“Turn on the news,” My mother’s voice commanded through the receiver.
“We are watching; I can’t believe this.” I shook as I spoke. My four-year-old kept his eyes glued to the horror unraveling on the TV.
“I’m going to make some calls, but you’d better check to see if the schools are open. Oh, my God did you see that, it’s the Pentagon,” My mom shouted into the phone. I could hear my dad mumbling in the background.
“I’ll call you back.” Tears started falling as the impact of what I was witnessing crashed over me. For the first time in my life, the true impact of terror ripped through my core. We had friends who lived in New York and Washington, relative’s in multiple eastern and mid-western states. My mother-in-law was out-of-town in Colorado Springs at a medical conference. Then it hit me, we had good friends who worked in the towers. They should be at work; holy hell they could be trapped.
The first hour of information numbed me. My husband stepped carefully around me, as he was truly afraid I’d go into early labor. I tried my best to pull myself together but then the phone calls began. Friends and family worked on checking in on one another. My mother-in-law ended up stuck in Colorado for a week with flights grounded and transportation routes shut down. My parents were due to fly out for a European vacation in the 13th; the trip was canceled immediately.
For the first time in world history, the entire world shut down for days on end. For the first time in history, a crisis unfolded which impacted the world and changed the face of our enemies. For the first time in history, true terrorism reared its ugly face on a global forum, which remains scarred and broken. For the first time in history, our enemies were not those of identified governing bodies, but they were linked to those who lived among regular populations and gathered intel by using the globally accessible internet; they share information for evil rather than good. For the first time in history, our enemies could not be singularly identified, because terrorism, in its purest form, is intended to shock the masses and stun the bystanders. One singular day, four separate attempts, and the world was shaken to its core. A world which changed the way it operates because terror ruled its wicked ways. A world which still suffers the consequences of those who choose to behave in a radical selfish manner with no clear purpose toward making the world a better place.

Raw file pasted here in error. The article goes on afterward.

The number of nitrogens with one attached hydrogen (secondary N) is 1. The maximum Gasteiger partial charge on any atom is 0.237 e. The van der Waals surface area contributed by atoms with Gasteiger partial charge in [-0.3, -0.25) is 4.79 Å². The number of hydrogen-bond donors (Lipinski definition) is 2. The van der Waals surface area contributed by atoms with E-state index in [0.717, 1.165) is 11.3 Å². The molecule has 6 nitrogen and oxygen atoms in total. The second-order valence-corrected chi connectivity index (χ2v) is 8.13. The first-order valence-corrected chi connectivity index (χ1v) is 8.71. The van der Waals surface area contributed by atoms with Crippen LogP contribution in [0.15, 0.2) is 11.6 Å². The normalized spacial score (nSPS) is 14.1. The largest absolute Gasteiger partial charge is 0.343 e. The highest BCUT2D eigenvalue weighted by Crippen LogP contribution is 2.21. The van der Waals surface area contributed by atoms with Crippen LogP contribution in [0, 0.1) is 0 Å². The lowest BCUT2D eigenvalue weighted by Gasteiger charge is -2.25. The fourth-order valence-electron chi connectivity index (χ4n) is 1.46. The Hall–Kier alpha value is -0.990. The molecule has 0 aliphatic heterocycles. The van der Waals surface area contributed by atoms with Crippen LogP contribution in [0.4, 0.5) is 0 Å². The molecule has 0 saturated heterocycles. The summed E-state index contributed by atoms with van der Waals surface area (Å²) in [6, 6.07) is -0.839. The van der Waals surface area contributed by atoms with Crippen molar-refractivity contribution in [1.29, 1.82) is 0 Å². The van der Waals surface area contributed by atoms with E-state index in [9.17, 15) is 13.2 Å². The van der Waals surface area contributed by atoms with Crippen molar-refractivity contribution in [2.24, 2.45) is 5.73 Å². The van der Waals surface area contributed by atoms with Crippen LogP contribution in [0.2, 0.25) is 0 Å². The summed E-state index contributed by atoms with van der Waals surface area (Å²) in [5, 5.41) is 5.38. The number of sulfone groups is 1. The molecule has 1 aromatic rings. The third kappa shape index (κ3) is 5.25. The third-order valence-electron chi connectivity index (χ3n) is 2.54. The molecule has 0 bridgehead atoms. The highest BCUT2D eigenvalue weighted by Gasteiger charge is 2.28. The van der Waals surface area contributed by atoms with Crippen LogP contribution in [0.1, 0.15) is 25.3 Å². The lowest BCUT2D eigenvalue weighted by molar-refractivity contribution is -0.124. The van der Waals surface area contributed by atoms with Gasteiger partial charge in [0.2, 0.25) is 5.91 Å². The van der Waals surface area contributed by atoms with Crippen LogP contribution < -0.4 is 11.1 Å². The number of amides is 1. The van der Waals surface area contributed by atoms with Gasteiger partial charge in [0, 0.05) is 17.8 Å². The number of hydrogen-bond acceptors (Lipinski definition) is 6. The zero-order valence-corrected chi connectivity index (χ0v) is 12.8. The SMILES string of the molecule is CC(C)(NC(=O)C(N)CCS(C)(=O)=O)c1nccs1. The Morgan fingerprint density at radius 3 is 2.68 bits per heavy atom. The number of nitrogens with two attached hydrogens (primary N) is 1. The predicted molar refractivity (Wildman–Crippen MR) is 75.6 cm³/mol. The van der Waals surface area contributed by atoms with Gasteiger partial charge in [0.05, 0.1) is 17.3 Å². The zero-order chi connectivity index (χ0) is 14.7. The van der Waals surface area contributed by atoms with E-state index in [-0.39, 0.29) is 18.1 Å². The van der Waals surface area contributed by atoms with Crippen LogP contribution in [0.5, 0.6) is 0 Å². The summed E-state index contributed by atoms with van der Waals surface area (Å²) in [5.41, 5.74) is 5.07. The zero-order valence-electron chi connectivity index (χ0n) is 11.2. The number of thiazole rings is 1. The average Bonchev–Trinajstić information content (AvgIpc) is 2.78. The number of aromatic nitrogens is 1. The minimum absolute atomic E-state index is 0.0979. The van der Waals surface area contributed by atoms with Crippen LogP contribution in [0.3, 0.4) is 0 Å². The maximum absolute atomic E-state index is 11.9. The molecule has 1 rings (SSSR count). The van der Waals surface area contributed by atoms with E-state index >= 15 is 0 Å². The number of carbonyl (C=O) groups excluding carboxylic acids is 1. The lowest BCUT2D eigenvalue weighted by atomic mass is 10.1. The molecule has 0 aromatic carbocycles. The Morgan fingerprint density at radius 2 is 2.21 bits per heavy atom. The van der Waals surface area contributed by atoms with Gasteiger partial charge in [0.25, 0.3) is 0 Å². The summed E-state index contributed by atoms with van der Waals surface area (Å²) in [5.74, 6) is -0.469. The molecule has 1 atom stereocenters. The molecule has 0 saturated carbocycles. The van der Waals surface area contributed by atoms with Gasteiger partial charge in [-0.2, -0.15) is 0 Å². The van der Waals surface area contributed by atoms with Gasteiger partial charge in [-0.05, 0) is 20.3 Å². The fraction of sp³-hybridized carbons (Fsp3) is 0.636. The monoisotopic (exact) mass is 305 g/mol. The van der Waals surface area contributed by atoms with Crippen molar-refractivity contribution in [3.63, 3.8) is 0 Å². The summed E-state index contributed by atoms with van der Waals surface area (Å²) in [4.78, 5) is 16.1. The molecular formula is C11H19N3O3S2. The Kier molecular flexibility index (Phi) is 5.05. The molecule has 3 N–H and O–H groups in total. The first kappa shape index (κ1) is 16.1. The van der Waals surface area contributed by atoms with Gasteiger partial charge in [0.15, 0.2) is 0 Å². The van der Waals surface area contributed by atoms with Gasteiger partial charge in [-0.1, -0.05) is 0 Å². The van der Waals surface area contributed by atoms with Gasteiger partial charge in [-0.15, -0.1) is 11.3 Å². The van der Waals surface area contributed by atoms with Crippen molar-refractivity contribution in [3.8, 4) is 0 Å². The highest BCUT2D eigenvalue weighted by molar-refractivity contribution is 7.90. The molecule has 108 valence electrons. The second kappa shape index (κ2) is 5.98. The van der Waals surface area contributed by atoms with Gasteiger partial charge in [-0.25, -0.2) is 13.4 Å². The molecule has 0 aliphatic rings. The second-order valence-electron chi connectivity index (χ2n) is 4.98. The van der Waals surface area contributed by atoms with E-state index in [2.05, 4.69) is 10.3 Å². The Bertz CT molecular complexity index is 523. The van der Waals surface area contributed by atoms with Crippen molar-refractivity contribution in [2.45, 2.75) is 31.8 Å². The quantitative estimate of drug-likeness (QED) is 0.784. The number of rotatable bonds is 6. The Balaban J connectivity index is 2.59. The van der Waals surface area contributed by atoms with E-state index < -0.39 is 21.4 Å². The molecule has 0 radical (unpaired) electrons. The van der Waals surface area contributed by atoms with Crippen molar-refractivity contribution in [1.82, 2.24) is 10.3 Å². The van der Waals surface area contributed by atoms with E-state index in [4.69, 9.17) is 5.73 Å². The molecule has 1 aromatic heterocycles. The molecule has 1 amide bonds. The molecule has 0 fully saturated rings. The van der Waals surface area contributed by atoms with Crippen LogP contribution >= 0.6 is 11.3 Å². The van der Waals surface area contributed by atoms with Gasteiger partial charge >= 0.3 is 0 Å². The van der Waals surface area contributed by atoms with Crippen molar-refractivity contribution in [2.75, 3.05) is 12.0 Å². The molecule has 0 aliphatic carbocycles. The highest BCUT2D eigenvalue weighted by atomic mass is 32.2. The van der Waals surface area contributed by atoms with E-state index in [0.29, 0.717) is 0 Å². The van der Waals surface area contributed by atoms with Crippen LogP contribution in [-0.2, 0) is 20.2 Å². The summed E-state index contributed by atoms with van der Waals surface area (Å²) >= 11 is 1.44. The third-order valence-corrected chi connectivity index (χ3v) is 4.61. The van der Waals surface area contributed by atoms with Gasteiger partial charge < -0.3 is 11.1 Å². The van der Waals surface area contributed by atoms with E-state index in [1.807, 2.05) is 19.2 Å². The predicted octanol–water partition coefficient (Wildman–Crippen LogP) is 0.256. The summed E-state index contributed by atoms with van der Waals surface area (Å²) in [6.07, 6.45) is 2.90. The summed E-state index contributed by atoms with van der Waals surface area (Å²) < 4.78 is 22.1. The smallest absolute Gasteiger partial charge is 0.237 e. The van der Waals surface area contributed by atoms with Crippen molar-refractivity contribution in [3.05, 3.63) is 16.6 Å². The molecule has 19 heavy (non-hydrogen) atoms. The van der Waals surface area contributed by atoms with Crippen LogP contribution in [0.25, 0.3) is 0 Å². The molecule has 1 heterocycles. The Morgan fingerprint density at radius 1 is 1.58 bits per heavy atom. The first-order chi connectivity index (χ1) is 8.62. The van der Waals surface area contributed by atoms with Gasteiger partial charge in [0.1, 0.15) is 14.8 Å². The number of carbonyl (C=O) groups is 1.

We did witness over the course of minutes, hours, days, and months after the attacks, a sense of humanity breathing back a life of sympathy and empathy for others. People rushed forth to help the wounded and to comfort those who were left behind. Professional sports resumed and provided a common ground with which people could begin to heal. A resurgence of national pride and international relations began evolving. While we changed certain practices for transportation and safety, we began rebuilding not only a nation but a world.
We all have our 9/11 moment. We all have our 9/11 recovery. We all share in the shock, tears, and restructuring of some foundational beliefs. No single event in my lifetime rocked the world quiet as deeply as 9/11. Eighteen years later, I’m still in disbelief that mankind can be so ruthless to one another. Eighteen years later, I’m hoping we can come together to learn and grow beyond the surface and search for peace. Eighteen years later, I am not willing to forget the lives lost, the struggles, the hard-working individuals who work each and every day to preserve our freedoms. Eighteen years later, I am still proud to call myself an American and contribute, to my best ability, to a nation through honoring those who serve, those who give, and those who seek to find solutions towards ending a cycle of terrorism and fear.
For today, I send my prayers to those who still suffer the worst impacts of the lost loved ones. I send prayers to those who still voluntarily fight for our freedoms, and I send prayers for those who are yet to find themselves as a part of the greater good. In my lifetime, I pray we find peace; since my vision for my children revolves around them making their dreams come true. Global prosperity and happiness are a must not a hope in this formula.